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Front Pharmacol. 2019 Jan 9;9:1521. doi: 10.3389/fphar.2018.01521. eCollection 2018.

Oral Cannabidiol Use in Children With Autism Spectrum Disorder to Treat Related Symptoms and Co-morbidities.

Author information

1
Clinical Pharmacology and Toxicology Unit, Assaf Harofeh Medical Center, Tel Aviv, Israel.
2
Autistic Spectrum Disorder Clinic, Assaf Harofeh Medical Center, Tel Aviv, Israel.
3
Department of Epidemiology and Preventive Medicine, School of Public Health, Sackler Faculty of Medicine, Tel Aviv University, Tel Aviv, Israel.
4
Tikun Olam, Tel Aviv, Israel.
5
Maccabi Institute for Health Services Research, Tel Aviv, Israel.

Abstract

Objective: Children with autism spectrum disorder (ASD) commonly exhibit comorbid symptoms such as aggression, hyperactivity and anxiety. Several studies are being conducted worldwide on cannabidiol use in ASD; however, these studies are still ongoing, and data on the effects of its use is very limited. In this study we aimed to report the experience of parents who administer, under supervision, oral cannabinoids to their children with ASD. Methods: After obtaining a license from the Israeli Ministry of Health, parents of children with ASD were instructed by a nurse practitioner how to administer oral drops of cannabidiol oil. Information on comorbid symptoms and safety was prospectively recorded biweekly during follow-up interviews. An independent group of specialists analyzed these data for changes in ASD symptoms and drug safety. Results: 53 children at a median age of 11 (4-22) year received cannabidiol for a median duration of 66 days (30-588). Self-injury and rage attacks (n = 34) improved in 67.6% and worsened in 8.8%. Hyperactivity symptoms (n = 38) improved in 68.4%, did not change in 28.9% and worsened in 2.6%. Sleep problems (n = 21) improved in 71.4% and worsened in 4.7%. Anxiety (n = 17) improved in 47.1% and worsened in 23.5%. Adverse effects, mostly somnolence and change in appetite were mild. Conclusion: Parents' reports suggest that cannabidiol may improve ASD comorbidity symptoms; however, the long-term effects should be evaluated in large scale studies.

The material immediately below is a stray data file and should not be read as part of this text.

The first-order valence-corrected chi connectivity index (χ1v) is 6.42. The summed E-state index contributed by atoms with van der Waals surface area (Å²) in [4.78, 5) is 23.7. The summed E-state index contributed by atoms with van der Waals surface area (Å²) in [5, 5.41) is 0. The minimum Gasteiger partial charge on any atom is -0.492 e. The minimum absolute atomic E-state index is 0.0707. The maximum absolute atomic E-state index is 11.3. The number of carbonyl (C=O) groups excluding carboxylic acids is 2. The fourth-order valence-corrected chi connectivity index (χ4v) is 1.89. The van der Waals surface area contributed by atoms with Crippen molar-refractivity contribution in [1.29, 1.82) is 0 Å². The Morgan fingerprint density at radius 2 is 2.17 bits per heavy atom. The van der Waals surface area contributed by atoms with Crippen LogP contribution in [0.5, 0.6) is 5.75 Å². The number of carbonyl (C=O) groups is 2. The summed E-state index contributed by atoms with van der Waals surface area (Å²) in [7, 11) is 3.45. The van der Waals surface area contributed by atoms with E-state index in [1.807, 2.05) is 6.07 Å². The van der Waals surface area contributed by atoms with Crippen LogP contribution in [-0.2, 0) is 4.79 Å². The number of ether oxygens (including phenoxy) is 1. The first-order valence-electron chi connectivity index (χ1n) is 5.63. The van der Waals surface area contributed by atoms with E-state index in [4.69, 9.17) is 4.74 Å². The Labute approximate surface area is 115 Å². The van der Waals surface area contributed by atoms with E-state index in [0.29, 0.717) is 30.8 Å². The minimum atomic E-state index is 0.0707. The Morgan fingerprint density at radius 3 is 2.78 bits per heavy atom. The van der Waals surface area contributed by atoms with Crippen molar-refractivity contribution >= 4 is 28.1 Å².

KEYWORDS:

ASD comorbid symptoms; ASD treatment; THC – tetrahydrocannabinol; autism spectrum disorder; cannabidiol; clinical research trial; pediatrics

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